SALISBURY — The chances of finding a dentist are slim for Lower Shore children who receive health insurance through the state, leading to tooth decay rates here that exceed both Maryland and national averages.
Health specialists attribute the high rates of oral health disease to a shortage of dentists willing to accept the low reimbursement rates for treating Medicaid patients.
“One and 2-year-old poor kids can’t get into the dental office. By 3 or 4 years of age, about half have dental disease,” said Dr. Bob Jones, a dentist who works with the state Department of Health on the Eastern Shore.
To treat Medicaid patients, doctors say they take a financial hit.
“The reimbursement level is less than the cost of keeping the doors open,” said Dr. Rowland Holsinger, president of the Eastern Shore Dental Society.
If a procedure costs $100, doctors may receive a reimbursement as low as $60, he said.
“And if the patient doesn’t show up, we get hit twice,” Holsinger said.
The arrangement has resulted in school-age children on the Eastern Shore suffering from high levels of tooth decay.
In a study by the University of Maryland Baltimore, 53.7 percent of the region’s school-age children had some form of untreated dental decay during the 2000-2001 school year. The state average is 41.6 percent, and the national average is even lower, at 23.1 percent.
For people with private health insurance, access to dental care also is not guaranteed.
“Employers who take the cheapest dental package available, these people have a similar problem,” Jones said.
The lack of access is more acute on the Lower Shore, where per-capita income is below the state average. Metropolitan doctors also have an edge in attracting young dentists.
“In dentistry, the fees generated in Baltimore can be 100 percent higher,” Holsinger said.
Dr. Celeste Ziara, a Salisbury dentist who shares a practice with another doctor, said medical assistance patients aren’t accepted at her office.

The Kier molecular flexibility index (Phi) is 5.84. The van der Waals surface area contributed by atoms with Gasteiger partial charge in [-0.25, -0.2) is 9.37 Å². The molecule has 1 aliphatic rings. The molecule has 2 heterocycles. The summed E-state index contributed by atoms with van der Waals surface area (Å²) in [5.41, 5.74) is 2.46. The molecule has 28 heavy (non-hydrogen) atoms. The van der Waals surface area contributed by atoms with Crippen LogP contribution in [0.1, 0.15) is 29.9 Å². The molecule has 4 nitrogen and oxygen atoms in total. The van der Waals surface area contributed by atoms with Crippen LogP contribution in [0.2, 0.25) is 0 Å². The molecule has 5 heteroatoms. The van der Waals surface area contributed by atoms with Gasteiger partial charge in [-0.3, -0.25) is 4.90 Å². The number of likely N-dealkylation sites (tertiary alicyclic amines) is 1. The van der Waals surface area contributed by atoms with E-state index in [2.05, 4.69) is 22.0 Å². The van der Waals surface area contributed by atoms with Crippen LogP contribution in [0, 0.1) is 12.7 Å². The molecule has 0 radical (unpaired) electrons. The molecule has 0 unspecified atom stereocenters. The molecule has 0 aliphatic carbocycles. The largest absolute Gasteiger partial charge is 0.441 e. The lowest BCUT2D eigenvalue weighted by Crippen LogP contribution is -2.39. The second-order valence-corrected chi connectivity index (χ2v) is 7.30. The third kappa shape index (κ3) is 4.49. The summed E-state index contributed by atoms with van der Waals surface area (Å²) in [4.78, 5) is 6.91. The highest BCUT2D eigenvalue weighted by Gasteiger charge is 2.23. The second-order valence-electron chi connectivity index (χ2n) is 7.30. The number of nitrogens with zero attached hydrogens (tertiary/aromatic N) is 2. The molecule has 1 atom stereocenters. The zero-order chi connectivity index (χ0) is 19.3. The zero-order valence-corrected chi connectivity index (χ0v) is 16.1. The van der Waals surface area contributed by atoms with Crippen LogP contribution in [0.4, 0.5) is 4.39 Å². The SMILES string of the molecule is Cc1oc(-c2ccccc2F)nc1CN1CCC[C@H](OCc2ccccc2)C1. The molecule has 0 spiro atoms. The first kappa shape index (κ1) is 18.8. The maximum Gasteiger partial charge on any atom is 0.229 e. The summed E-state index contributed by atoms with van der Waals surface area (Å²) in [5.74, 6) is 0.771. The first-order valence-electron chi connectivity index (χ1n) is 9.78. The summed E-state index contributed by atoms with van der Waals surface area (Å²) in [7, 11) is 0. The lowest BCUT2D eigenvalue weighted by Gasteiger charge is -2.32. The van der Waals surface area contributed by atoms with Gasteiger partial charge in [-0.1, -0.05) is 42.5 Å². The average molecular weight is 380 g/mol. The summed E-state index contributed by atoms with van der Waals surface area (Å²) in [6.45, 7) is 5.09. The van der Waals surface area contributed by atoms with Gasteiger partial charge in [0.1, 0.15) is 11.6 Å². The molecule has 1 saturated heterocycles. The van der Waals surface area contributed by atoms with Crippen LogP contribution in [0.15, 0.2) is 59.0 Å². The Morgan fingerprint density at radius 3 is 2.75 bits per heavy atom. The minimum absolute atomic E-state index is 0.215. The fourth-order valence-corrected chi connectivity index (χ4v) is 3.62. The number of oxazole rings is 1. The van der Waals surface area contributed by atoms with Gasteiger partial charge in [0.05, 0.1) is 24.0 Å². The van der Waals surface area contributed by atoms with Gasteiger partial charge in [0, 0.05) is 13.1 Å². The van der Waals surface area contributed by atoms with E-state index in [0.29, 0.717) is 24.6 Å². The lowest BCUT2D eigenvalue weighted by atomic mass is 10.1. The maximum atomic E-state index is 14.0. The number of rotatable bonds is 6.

“A lot of doctors have tried it and gotten burned. The system has to change. It takes so long to get reimbursed. It’s not that we don’t want to see these kids,” she said.
Ziara, a past president of the Eastern Shore Dental Society, said a better approach would be for the state to set up and manage clinics where doctors can volunteer their time to treat patients.
Alice Burton, an administrator in Maryland’s Medicaid program, said reimbursements to dentists are low, but they have improved in recent years.
“We may not be where we need to be, but we’re getting there,” she said.
Dental hygienist factor
Compounding the problem of access to care on the Lower Shore is a shortage of dental hygienists.
Doug Wilson, a strategic planner with Peninsula Regional Medical Center, has been working with the Tri-County Council to identify the extent of the shortage.
In the health care industry, the shortage of hygienists is more extreme than the nursing shortage, he said.
“It’s a huge issue. We really need a program here on the Shore,” Wilson said.
With three training programs in the state — one in Allegany County and two in Baltimore City — discussions to bring a distance learning program are under way at Wor-Wic Community College.
Murray Hoy, president of Wor-Wic, said it would be too costly to create an independent program on the Lower Shore.
However, technology is available that can deliver live video instruction from Allegany or Baltimore to classrooms at Wor-Wic, he said.
“We’re in preliminary discussions. It is something that could conceivably happen,” said Hoy, who predicted that a local program could fill the shortage in two years.
Wilson said hygienists earn an average salary of $60,000 on the Lower Shore, and the field has been identified by the American Association of Community Colleges as one of the top paying jobs for two-year degrees.
According to the U.S. Department of Commerce, Maryland’s median household income of $53,530 is the second highest in the country and 27 percent above the national average.
Jones said the state should have better access to dental care.
“Maryland should never be in this situation. We’re too affluent as a state,” he said.
* During the 2000-2001 school year, 53.7 percent of the region’s school-age children had some form of untreated dental decay.
The state average is 41.6 percent, and the national average is even lower, at 23.1 percent.
Source: University of Maryland Baltimore study
* Health specialists attribute the high rates to a shortage of dentists willing to accept the low reimbursement rates for treating Medicaid patients. Compounding the problem is a shortage of dental hygienists.